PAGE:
Real Estate

Because of still-elevated order backlogs, builders either don’t need to or can’t afford to cut prices yet.

A “Now Selling” sign outside the Glendale Lakes community home development in Arcola, Texas, U.S., on Tuesday, July 12, 2022. In an American housing market that for years has been plagued by too little inventory, builders are suddenly finding themselves with a glut of unsold homes. (Bloomberg)

After 30-year mortgage rates surged past 7% in October, a decline to near 6% in recent weeks has made the start of 2023 look less awful than some had feared. So what does this mean if you’re looking to buy a house? If you read between the lines on what home builders are saying about their plans for the year, they’re telling buyers to wait a few more months if they’re looking for a deal.

This is straightforward strategy on the builders’ part, based on dynamics related to their order backlogs, the rapidly evolving cost environment and what makes the most sense for them from a profit standpoint.

I touched on builders’ strategy in a cooling market last month from the standpoint of Toll Brothers, a luxury home builder. But Toll’s situation is unique in the sector. Its buyers put down large, nonrefundable deposits when they go under contract on a new home – on the order of $75,000 – resulting in cancellation rates in the low single digits. So Toll’s backlog is as close to a sure thing as it gets. Since the company had a large backlog that would keep profits flowing well into 2023, and because Toll didn’t think its prospective buyers were responsive to small changes in pricing, it was content to wait and hope that demand would improve later in the year. At that point, Toll would also be more motivated to generate sales.

KB Home, which reported earnings last week, is a home builder with a different customer profile and a different business model than Toll. The average selling price of their homes is closer to $500,000, about half that of Toll’s. And because it can’t get away with the huge nonrefundable deposits that Toll can, its buyers are more sensitive to changes in market conditions. So when mortgage rates spike or the market softens, as occurred this past quarter, its buyers pull out or renegotiate. That has resulted in an eye-popping cancellation rate of 68% for KB in the three months ended in November.

Similar to Toll, KB Home executives said they still aren’t cutting prices on homes as much as they would need to match demand, but their reasoning is different. In communities where they have a lot of sold but uncompleted homes in their backlog, they are reluctant to cut prices to goose sales for the next batch of homes because the buyers of already purchased homes would then demand a similar price cut. If cutting the price by $25,000 to sell five additional houses means having to give that same $25,000 price cut to 50 customers who were already committed, it doesn’t take an accounting wizard to realize that’s bad business. Better to work down the order backlog before offering discounts to new buyers.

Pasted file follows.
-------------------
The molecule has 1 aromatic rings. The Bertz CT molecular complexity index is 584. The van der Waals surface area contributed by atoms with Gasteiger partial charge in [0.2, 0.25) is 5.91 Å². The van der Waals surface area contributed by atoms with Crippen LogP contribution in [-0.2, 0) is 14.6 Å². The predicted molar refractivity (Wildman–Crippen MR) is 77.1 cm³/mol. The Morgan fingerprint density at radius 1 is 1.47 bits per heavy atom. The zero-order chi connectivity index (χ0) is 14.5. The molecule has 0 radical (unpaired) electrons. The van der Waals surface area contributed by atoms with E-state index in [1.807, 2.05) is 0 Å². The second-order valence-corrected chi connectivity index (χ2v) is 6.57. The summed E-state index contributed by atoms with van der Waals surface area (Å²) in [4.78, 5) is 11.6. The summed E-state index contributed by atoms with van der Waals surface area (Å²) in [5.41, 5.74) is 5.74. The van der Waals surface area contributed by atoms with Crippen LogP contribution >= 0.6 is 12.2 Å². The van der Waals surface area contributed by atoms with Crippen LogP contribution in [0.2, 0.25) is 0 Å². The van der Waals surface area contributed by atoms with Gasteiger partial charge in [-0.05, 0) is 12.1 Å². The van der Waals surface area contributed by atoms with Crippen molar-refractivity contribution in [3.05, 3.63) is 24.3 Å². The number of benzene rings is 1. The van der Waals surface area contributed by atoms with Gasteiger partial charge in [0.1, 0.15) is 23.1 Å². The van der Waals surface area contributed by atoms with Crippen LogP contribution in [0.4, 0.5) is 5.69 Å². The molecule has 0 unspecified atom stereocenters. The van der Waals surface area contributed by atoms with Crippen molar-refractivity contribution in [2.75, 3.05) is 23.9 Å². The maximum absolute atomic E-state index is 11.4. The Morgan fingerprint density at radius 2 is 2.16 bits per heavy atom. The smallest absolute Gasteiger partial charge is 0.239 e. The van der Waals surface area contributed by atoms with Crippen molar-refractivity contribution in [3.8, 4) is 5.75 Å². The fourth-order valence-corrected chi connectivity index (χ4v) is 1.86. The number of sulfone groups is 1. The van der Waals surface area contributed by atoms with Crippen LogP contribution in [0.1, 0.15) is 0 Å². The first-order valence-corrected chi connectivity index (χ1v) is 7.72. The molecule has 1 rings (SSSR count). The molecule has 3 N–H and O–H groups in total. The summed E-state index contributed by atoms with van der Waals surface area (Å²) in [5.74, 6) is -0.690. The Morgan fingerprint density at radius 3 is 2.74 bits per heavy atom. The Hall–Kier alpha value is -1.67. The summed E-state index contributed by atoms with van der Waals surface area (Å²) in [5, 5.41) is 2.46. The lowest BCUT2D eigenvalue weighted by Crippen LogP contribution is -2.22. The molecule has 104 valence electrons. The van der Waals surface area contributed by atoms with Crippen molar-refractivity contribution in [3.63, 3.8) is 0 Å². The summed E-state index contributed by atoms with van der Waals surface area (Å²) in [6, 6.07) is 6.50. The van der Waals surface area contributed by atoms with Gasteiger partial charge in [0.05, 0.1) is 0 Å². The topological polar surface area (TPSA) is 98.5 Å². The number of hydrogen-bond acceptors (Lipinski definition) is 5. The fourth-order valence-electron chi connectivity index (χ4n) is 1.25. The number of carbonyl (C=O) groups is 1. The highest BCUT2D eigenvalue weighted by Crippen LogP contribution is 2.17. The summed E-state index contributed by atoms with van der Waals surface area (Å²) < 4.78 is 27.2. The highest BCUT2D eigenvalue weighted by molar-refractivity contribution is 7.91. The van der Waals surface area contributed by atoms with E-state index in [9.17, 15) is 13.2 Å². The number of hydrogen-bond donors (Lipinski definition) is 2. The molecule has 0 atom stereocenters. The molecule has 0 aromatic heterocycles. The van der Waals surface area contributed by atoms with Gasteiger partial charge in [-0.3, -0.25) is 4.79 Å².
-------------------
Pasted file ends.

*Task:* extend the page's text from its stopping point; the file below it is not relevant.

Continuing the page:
Meanwhile, builders are finally getting some relief on the cost side. KB mentioned that its cost to build a home fell by $10,000 in the most recent quarter, and the company believes it is “still in the early innings of the cost reduction effort,” expecting more relief in 2023 from lumber, other building materials and labor.

Put it all together and there is a message the home builders are sending to analysts and investors that would-be buyers can use as well. Because of still-elevated order backlogs, builders either don’t need to or can’t afford to cut prices yet as much as they would in a more-normal operating environment. At the same time, their costs are now coming down rapidly, which will make it easier to cut prices later on while still providing an acceptable profit margin. It’s just going to take a little more time before they’re willing to do so.

So if you’re looking to buy a new home in 2023, I’d wait a few more months, particularly in some of the more unbalanced markets in the West such as Boise, Phoenix, Las Vegas, Sacramento and Austin that boomed the most. Note that this advice doesn’t apply to the existing-home market, which has its own dynamics and where supply and pricing levels aren’t being distorted by corporate incentives.

In the new home market I’d expect pricing to fall more substantially and sales to pick up by the middle of this year even if market conditions don’t change, which should be welcome news for buyers and provide at least somewhat of a boost to overall economic activity.


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